The economic numbers, like unemployment, inflation and GDP, are getting gamed. Layoffs are being offset by government hiring. Slowdown in the economy is being offset by government spending. No one in the actual economy wants to spend, so the government is counter-balancing it with spending of its own.
As interest rates rise and all the economic health indicators look increasingly horrible, the short-term Keynesian band-aids are being applied. After all, politicians have to do something, lest they be accused of not caring. This is, of course, an excellent example of high time preference behavior. Politicians really only worry about the next election and long-term consequences be damned! So what if government keeps growing? So what if inflation destroys peoples' savings? So what if the private sector mal-investment never has a chance to clear out? The game is to keep things the same so that they can get re-elected and they can always dip into the cookie jar of inflation to fund it.
In the short term, this is a very understandable strategy. Creating government jobs not only makes the unemployment numbers look better, but it also has the nice side effect of making those that get these jobs way more statist. These are not people that are going to vote for a reduction of government, they have strong financial incentives to never do that. And spending on unnecessary wars to prop up defense contractors? You think those people would ever vote for less spending?
The divide right now is not between liberals and conservatives. The divide is between the rent-seekers and productive people. And as currently comprised, it's about 50/50. And it's not who you think that's on the productive side. Sure, obvious groups like government employees, media and even the military, educational and health care industrial complexes are very obviously on the rent-seeking side, but there are others that you may think are productive but are not. Big tech, for example, is overwhelmingly on the rent-seeking statist side. The war-mongerers are on the statist side.
The productive people are the middle and lower class people that haul away your garbage and fix your AC and deliver your packages. And as the populace re-aligns, the productive people are correctly calling out the uniparty as the party that wants to keep the rent-seeking going.
There's only so much you can steal from the productive people before there's a revolution. But this is where the infinite pool of money that the central bank can draw from becomes the tool to tip the balance. You can co-opt the productive people by giving them government jobs. And make no mistake, that's exactly the strategy being executed right now. The public sector is growing fast, even as the private sector shrinks. They are nationalizing the work force so that voters are dependent on the state. And honestly, it's not that far from socialism. If 100% employment by the state is socialism, then we're about half-way there, roughly speaking.
But this strategy has consequences. As more people come on the government payroll, either through direct payment, as with government employees, or through subsidization of industries, the money to pay them has to come from somewhere. If it's explicit taxes, that will get the politicians voted out real quick, so it's not really an option. Inflation, on the other hand, is great because it's a stealth tax and there's plausible deniability by blaming greedy corporations and so forth.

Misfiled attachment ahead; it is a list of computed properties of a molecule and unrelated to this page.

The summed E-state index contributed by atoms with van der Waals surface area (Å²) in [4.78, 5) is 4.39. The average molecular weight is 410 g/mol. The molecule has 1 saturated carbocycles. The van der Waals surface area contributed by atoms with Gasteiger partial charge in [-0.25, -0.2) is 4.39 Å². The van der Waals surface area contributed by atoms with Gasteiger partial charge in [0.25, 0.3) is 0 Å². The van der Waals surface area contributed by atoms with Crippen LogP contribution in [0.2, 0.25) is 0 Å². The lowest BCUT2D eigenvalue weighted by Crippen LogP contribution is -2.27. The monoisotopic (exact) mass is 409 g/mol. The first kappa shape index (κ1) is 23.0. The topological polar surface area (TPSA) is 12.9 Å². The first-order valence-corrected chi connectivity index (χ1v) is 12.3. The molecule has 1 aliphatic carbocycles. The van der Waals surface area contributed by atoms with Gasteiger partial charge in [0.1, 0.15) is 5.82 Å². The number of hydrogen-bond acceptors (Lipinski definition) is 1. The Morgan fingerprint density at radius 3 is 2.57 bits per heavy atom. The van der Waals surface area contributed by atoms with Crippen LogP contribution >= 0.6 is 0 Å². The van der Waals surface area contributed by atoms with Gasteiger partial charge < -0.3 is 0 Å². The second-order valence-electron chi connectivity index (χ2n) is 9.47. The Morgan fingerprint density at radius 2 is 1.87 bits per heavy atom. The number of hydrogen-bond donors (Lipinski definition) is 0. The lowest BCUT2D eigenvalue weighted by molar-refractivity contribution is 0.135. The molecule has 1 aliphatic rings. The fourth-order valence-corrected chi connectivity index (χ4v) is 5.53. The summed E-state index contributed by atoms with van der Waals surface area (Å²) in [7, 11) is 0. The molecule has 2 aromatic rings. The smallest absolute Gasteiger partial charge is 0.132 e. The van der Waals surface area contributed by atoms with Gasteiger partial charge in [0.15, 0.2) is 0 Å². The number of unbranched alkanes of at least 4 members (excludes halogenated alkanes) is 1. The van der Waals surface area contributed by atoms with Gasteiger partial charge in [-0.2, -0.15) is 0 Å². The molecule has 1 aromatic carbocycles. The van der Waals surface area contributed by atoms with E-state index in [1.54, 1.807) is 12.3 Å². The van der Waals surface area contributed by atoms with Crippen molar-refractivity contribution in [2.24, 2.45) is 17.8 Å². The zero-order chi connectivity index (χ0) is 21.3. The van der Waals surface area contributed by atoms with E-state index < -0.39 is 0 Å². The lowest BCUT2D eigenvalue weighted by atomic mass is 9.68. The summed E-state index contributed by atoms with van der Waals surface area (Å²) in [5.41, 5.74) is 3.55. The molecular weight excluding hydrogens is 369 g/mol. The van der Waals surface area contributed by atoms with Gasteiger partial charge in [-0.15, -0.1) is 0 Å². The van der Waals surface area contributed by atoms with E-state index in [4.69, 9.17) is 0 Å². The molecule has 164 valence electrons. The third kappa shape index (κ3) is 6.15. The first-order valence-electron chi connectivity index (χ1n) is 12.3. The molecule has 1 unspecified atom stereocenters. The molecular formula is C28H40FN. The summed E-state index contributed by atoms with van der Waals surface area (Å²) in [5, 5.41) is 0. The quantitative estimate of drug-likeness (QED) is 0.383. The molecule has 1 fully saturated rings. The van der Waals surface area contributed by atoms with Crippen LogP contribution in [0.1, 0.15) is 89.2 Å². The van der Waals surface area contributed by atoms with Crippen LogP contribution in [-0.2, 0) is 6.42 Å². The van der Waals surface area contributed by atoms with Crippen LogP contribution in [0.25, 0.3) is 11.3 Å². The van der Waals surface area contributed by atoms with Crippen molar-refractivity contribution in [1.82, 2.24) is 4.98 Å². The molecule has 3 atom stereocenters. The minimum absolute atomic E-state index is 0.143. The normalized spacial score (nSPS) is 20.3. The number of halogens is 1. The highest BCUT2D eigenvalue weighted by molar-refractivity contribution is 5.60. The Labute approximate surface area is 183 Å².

But inflation debases savings and soon, people can't afford to live on their old salary. Not least of this is the bloating public sector, whose salaries tend to adjust last. Thus, there quickly becomes a large and powerful lobby of government workers who will demand raises. And this creates a major dilemma for those in power. Do you give them raises and exacerbate inflation, or do you deny them raises and get voted out of power? The high time preference nature of politicians almost guarantees the former outcome. But then, that extra money adds inflationary pressure to the economy. This may hold things off for a bit, but the bigger the public sector, the faster prices in the rest of the economy increase. Inflation becomes a problem again. Soon, the government employees, stronger now, perhaps as a larger constituency and having a precedent to work with, will again demand raises.
Raises -> Inflation -> Raises -> Inflation -> …
The only end here is hyperinflation and that's not pretty.
I'm not going to suggest that it's around the corner, but as Caesar once said, "aleta iacta est" or "the die has been cast." The expansion of the public sector is inevitable and thus, so is inflation and eventually hyperinflation.
The thing is oil has collapsed, and that's with two wars and inflation. It's lowered quite a few industry inputs, and we're witnessing the largest reshoring of jobs in my lifetime. For Hire signs are everywhere I go. The fed fund rate is only 1% above the historical average. Then we have ai and the renewable energy transition is in their infancy. Silicon production is about to explode on our shores. The DOW at/near all-time highs. California now has enough water to have historic farming seasons and we provide huge percentages of these products. It seems the rocket is nearly fueled and we're a rate cut or two from ignition. Bitcoin will love absorbing the excess. Hyperinflation, scarcity, and disruption are no friend of a commodity money.